The first official United States flag was adopted by the Continental Congress on June 14th 1777.
It consisted of thirteen stripes and thirteen stars, each representing the original thirteen colonies. After undergoing many modifications, the present day version of the flag was adopted on August 21, 1959. The thirteen stripes and 50 stars now on the U.S. flag represent the original thirteen colonies and the current 50 states.
About the Author: Amita Vadlamudi is an avid reader and enthusiast of History ranging from ancient times to present. Whether it is the United States history or the world history, Amita Vadlamudi takes an equally curious interest.
Though National Public Radio (NPR) was officially incorporated on February 26, 1970, its seeds had been planted in the early days of broadcasting, when the Federal Communications Commission allocated the lower end of the FM band to public purposes. In 1967, President Lyndon B. Johnson signed the Public Broadcasting Act that led to the establishment of the Corporation for Public Broadcasting, designed to encourage the growth of non-commercial radio. The network’s first major broadcast covered the U.S. Senate hearings on the Vietnam War, and the offerings continued to expand as the years passed with programs exploring art, culture and the environment. News, however, remains its hallmark.
In the aftermath of the attack on the World Trade Center, NPR became increasingly meaningful. The network gained listeners as it provided timely and informative coverage of 9/11, the presidential election in 2004, and the Iraq war. NPR continues to evolve, embracing technological changes and introducing new digital platforms for its programming.
About Amita Vadlamudi:
An avid listener of NPR, Vadlamudi is deeply concerned with improving the world in many ways. Amita Vadlamudi volunteers as a shelf-leader at her local library, and supports numerous socially responsible and impactful organizations.
With over 30 years of experience in IT, Amita Vadlamudi served at a prominent financial services firm as a computer systems engineer. Outside of her professional interests, Amita Vadlamudi enjoys reading books on world history in her spare time. Among her interests are the achievements of ancient cultures, like the Egyptian Pyramids, Roman architecture, and the Aztec civilization.
With origins that extend all the way back to the 6th century in what is today Mexico, the Aztec civilization was comprised of many different tribes that spoke the Nahuatl language and controlled extensive regions of Mesoamerica until the 16th century. Aztec society was separated by a class system of nobility and commoners, although they implemented a policy of mandatory education for all peoples, regardless of social standing. The most famous noble figure during the height of the Aztec Empire was Montezuma II, a king who ruled from 1502-1520.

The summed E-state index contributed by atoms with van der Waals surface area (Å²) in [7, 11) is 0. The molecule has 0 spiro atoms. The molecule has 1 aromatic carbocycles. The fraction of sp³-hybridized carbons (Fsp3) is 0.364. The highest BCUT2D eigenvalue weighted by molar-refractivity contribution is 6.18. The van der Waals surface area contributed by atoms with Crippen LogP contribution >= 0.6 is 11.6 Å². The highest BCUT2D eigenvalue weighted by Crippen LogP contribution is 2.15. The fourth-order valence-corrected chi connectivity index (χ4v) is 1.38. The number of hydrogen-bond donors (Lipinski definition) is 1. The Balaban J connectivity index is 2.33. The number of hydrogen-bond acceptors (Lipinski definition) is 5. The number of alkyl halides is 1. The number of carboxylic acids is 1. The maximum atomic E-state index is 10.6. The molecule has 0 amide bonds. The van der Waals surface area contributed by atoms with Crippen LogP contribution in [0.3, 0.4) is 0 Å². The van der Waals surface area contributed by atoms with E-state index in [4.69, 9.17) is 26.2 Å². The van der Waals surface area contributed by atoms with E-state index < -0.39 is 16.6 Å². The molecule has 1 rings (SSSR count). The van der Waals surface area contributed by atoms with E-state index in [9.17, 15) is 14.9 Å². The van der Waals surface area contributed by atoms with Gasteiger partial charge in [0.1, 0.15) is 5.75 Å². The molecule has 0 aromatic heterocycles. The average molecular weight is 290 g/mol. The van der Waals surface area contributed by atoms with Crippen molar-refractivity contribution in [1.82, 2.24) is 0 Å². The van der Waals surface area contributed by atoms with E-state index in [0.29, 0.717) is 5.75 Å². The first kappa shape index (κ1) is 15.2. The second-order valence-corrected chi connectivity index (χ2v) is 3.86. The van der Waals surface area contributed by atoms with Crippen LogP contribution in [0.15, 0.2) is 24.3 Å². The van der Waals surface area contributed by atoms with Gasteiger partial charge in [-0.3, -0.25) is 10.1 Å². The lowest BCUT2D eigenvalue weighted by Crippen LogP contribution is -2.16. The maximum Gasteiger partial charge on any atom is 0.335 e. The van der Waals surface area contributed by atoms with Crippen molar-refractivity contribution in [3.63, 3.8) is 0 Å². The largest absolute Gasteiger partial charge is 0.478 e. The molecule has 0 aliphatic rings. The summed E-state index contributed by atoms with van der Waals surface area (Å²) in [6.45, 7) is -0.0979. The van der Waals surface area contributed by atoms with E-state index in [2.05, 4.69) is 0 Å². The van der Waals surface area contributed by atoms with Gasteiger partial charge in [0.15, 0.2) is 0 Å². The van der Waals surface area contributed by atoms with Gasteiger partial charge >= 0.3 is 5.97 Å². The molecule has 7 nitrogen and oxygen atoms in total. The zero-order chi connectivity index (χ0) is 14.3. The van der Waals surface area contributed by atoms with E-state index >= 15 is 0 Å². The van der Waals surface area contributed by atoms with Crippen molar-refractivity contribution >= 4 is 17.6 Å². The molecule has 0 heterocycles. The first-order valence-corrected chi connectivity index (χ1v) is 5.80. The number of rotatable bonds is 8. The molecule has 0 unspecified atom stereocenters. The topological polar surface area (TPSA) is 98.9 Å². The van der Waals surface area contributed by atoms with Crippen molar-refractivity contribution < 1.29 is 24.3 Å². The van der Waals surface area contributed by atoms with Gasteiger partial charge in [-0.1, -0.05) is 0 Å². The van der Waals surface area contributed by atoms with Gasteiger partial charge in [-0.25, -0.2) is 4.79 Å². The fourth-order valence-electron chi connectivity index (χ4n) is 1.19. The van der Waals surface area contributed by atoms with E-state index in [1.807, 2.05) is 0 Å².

Although rich in cultural prominence due to the construction of pyramids and their prevalent use of gold in jewelry, the Aztec Empire fell to Spanish colonial forces led by Hernan Cortes within a few years of Montezuma II’s reign.
After earning her bachelor of science in computer science, Amita Vadlamudi worked as a computer analyst for 35 years. Over the course of her career, she took many courses to improve her IT skills and keep up with the evolving technology. To enhance her ability to communicate, Amita Vadlamudi also took local courses in public speaking and presentation skills.
Public speaking has been recognized as one of the average American's greatest fears. When speaking in public, audience attention is completely focused on the speaker, and there is literally nowhere to hide. Following these five tips can help alleviate fears and make your speech more memorable.
Relax. It is natural to be nervous before making a speech, but there are ways to hone nervous energy into a positive force. Pause before beginning the speech to allow the nerves to settle and the audience to simply take you in. This will help convey a message of confidence and propel the speech forward.
Keep it short and sweet. The speech should be no longer than necessary to convey the message. Sentences should also be kept short to have the most impact. Not only does brevity help in formulating and delivering the speech, but it also helps those with short attention spans stay focused and succinctly deliver the point.
Talk to your audience, not at them. The best speakers master the art of simply having a conversation with their audience. Recognize that your aim is to deliver a message, not to just hurriedly make it through a canned speech. Good speakers communicate with the audience, speaking clearly and continuously making eye contact.
Speak what you know. When formulating a speech, it helps to speak about what you can connect with or feel passionate about. The passion for your subject will translate to the audience and help them understand your message. If you are not invested in your speech, your audience won’t be either.
Practice makes perfect. The best way to overcome fear is through preparation. Practicing beforehand, especially in front of an audience (even if only your pet dog), will help you become comfortable with the material and hone your speaking skills before the big event.